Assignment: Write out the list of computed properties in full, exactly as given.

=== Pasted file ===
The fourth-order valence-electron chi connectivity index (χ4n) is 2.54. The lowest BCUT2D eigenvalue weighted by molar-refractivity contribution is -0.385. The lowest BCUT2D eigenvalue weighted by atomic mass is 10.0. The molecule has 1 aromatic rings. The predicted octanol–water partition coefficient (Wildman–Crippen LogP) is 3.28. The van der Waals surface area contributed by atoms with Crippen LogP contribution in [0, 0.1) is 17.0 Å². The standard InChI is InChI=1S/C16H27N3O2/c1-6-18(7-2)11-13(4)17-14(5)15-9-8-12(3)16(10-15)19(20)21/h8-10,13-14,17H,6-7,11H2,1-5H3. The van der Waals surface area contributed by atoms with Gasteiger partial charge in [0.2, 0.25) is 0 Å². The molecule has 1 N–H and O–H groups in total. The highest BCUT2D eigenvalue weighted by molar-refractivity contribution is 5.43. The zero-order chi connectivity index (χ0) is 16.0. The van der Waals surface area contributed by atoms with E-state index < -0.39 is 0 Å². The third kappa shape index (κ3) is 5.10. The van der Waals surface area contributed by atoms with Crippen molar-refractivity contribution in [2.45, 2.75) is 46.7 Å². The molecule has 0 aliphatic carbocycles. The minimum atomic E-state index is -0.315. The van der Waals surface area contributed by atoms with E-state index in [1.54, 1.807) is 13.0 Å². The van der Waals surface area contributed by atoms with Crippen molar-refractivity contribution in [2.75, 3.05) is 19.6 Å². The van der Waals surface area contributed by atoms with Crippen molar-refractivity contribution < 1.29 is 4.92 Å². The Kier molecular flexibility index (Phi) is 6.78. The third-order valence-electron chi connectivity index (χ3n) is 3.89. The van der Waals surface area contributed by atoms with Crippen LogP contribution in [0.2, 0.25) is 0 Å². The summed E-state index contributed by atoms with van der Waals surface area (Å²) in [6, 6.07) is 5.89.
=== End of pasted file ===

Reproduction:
The fourth-order valence-electron chi connectivity index (χ4n) is 2.54. The lowest BCUT2D eigenvalue weighted by molar-refractivity contribution is -0.385. The lowest BCUT2D eigenvalue weighted by atomic mass is 10.0. The molecule has 1 aromatic rings. The predicted octanol–water partition coefficient (Wildman–Crippen LogP) is 3.28. The van der Waals surface area contributed by atoms with Crippen LogP contribution in [0, 0.1) is 17.0 Å². The standard InChI is InChI=1S/C16H27N3O2/c1-6-18(7-2)11-13(4)17-14(5)15-9-8-12(3)16(10-15)19(20)21/h8-10,13-14,17H,6-7,11H2,1-5H3. The van der Waals surface area contributed by atoms with Gasteiger partial charge in [0.2, 0.25) is 0 Å². The molecule has 1 N–H and O–H groups in total. The highest BCUT2D eigenvalue weighted by molar-refractivity contribution is 5.43. The zero-order chi connectivity index (χ0) is 16.0. The van der Waals surface area contributed by atoms with E-state index < -0.39 is 0 Å². The third kappa shape index (κ3) is 5.10. The van der Waals surface area contributed by atoms with Crippen molar-refractivity contribution in [2.45, 2.75) is 46.7 Å². The molecule has 0 aliphatic carbocycles. The minimum atomic E-state index is -0.315. The van der Waals surface area contributed by atoms with E-state index in [1.54, 1.807) is 13.0 Å². The van der Waals surface area contributed by atoms with Crippen molar-refractivity contribution in [2.75, 3.05) is 19.6 Å². The van der Waals surface area contributed by atoms with Crippen molar-refractivity contribution < 1.29 is 4.92 Å². The Kier molecular flexibility index (Phi) is 6.78. The third-order valence-electron chi connectivity index (χ3n) is 3.89. The van der Waals surface area contributed by atoms with Crippen LogP contribution in [0.2, 0.25) is 0 Å². The summed E-state index contributed by atoms with van der Waals surface area (Å²) in [6, 6.07) is 5.89.